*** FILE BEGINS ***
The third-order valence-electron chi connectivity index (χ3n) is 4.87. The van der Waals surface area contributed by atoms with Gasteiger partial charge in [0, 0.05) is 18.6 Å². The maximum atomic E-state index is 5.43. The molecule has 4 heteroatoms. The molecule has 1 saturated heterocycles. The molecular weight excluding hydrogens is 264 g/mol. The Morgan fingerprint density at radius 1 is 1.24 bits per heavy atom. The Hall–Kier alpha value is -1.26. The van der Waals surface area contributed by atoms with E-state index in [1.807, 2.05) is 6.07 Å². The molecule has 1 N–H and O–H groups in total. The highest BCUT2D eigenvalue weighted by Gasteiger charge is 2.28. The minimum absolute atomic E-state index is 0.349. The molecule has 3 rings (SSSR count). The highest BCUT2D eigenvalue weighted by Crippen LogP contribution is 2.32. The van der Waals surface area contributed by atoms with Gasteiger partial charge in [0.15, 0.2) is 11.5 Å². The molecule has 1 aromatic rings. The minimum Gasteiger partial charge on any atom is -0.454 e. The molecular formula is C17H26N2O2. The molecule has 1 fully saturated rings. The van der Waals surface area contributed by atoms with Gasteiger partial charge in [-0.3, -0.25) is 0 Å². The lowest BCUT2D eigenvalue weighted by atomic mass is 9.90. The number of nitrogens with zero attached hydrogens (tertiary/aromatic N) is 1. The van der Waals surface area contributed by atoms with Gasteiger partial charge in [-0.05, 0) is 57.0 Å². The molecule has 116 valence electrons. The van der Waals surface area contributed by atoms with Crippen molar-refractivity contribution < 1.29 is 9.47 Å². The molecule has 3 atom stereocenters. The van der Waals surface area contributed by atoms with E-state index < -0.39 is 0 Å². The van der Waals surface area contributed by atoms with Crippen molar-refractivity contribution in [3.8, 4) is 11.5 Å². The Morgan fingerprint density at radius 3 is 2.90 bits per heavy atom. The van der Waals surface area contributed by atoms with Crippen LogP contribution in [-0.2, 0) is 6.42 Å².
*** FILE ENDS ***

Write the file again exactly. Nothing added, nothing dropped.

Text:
The third-order valence-electron chi connectivity index (χ3n) is 4.87. The van der Waals surface area contributed by atoms with Gasteiger partial charge in [0, 0.05) is 18.6 Å². The maximum atomic E-state index is 5.43. The molecule has 4 heteroatoms. The molecule has 1 saturated heterocycles. The molecular weight excluding hydrogens is 264 g/mol. The Morgan fingerprint density at radius 1 is 1.24 bits per heavy atom. The Hall–Kier alpha value is -1.26. The van der Waals surface area contributed by atoms with E-state index in [1.807, 2.05) is 6.07 Å². The molecule has 1 N–H and O–H groups in total. The highest BCUT2D eigenvalue weighted by Gasteiger charge is 2.28. The minimum absolute atomic E-state index is 0.349. The molecule has 3 rings (SSSR count). The highest BCUT2D eigenvalue weighted by Crippen LogP contribution is 2.32. The van der Waals surface area contributed by atoms with Gasteiger partial charge in [0.15, 0.2) is 11.5 Å². The molecule has 1 aromatic rings. The minimum Gasteiger partial charge on any atom is -0.454 e. The molecular formula is C17H26N2O2. The molecule has 1 fully saturated rings. The van der Waals surface area contributed by atoms with Gasteiger partial charge in [-0.3, -0.25) is 0 Å². The lowest BCUT2D eigenvalue weighted by atomic mass is 9.90. The number of nitrogens with zero attached hydrogens (tertiary/aromatic N) is 1. The van der Waals surface area contributed by atoms with Gasteiger partial charge in [-0.05, 0) is 57.0 Å². The molecule has 116 valence electrons. The van der Waals surface area contributed by atoms with Crippen molar-refractivity contribution < 1.29 is 9.47 Å². The molecule has 3 atom stereocenters. The van der Waals surface area contributed by atoms with E-state index < -0.39 is 0 Å². The van der Waals surface area contributed by atoms with Crippen molar-refractivity contribution in [3.8, 4) is 11.5 Å². The Morgan fingerprint density at radius 3 is 2.90 bits per heavy atom. The van der Waals surface area contributed by atoms with Crippen LogP contribution in [-0.2, 0) is 6.42 Å².